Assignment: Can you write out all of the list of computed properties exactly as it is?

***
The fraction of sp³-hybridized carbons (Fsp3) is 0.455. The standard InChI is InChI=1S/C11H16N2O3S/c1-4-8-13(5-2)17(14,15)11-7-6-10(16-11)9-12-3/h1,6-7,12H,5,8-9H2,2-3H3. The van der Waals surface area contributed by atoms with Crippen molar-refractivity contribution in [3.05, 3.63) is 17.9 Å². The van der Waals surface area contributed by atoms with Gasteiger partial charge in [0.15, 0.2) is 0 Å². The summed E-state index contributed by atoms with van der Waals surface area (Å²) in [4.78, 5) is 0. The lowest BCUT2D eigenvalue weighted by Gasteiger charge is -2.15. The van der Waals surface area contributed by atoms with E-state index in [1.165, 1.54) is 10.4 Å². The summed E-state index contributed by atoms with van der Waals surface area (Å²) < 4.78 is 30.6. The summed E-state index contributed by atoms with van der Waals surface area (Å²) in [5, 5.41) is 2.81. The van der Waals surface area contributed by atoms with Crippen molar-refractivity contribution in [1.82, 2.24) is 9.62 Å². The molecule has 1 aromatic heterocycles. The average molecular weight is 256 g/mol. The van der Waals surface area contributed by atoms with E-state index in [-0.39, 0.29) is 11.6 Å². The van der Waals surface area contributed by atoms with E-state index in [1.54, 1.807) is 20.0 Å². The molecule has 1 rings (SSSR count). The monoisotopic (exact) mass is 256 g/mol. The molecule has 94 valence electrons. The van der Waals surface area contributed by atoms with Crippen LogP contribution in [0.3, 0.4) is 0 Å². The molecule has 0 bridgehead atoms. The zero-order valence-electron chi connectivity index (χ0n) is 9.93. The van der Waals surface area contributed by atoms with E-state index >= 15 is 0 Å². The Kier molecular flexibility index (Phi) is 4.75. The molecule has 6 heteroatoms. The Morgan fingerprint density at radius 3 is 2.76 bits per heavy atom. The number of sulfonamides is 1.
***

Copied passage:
The fraction of sp³-hybridized carbons (Fsp3) is 0.455. The standard InChI is InChI=1S/C11H16N2O3S/c1-4-8-13(5-2)17(14,15)11-7-6-10(16-11)9-12-3/h1,6-7,12H,5,8-9H2,2-3H3. The van der Waals surface area contributed by atoms with Crippen molar-refractivity contribution in [3.05, 3.63) is 17.9 Å². The van der Waals surface area contributed by atoms with Gasteiger partial charge in [0.15, 0.2) is 0 Å². The summed E-state index contributed by atoms with van der Waals surface area (Å²) in [4.78, 5) is 0. The lowest BCUT2D eigenvalue weighted by Gasteiger charge is -2.15. The van der Waals surface area contributed by atoms with E-state index in [1.165, 1.54) is 10.4 Å². The summed E-state index contributed by atoms with van der Waals surface area (Å²) < 4.78 is 30.6. The summed E-state index contributed by atoms with van der Waals surface area (Å²) in [5, 5.41) is 2.81. The van der Waals surface area contributed by atoms with Crippen molar-refractivity contribution in [1.82, 2.24) is 9.62 Å². The molecule has 1 aromatic heterocycles. The average molecular weight is 256 g/mol. The van der Waals surface area contributed by atoms with E-state index in [-0.39, 0.29) is 11.6 Å². The van der Waals surface area contributed by atoms with E-state index in [1.54, 1.807) is 20.0 Å². The molecule has 1 rings (SSSR count). The monoisotopic (exact) mass is 256 g/mol. The molecule has 94 valence electrons. The van der Waals surface area contributed by atoms with Crippen LogP contribution in [0.3, 0.4) is 0 Å². The molecule has 0 bridgehead atoms. The zero-order valence-electron chi connectivity index (χ0n) is 9.93. The van der Waals surface area contributed by atoms with E-state index >= 15 is 0 Å². The Kier molecular flexibility index (Phi) is 4.75. The molecule has 6 heteroatoms. The Morgan fingerprint density at radius 3 is 2.76 bits per heavy atom. The number of sulfonamides is 1.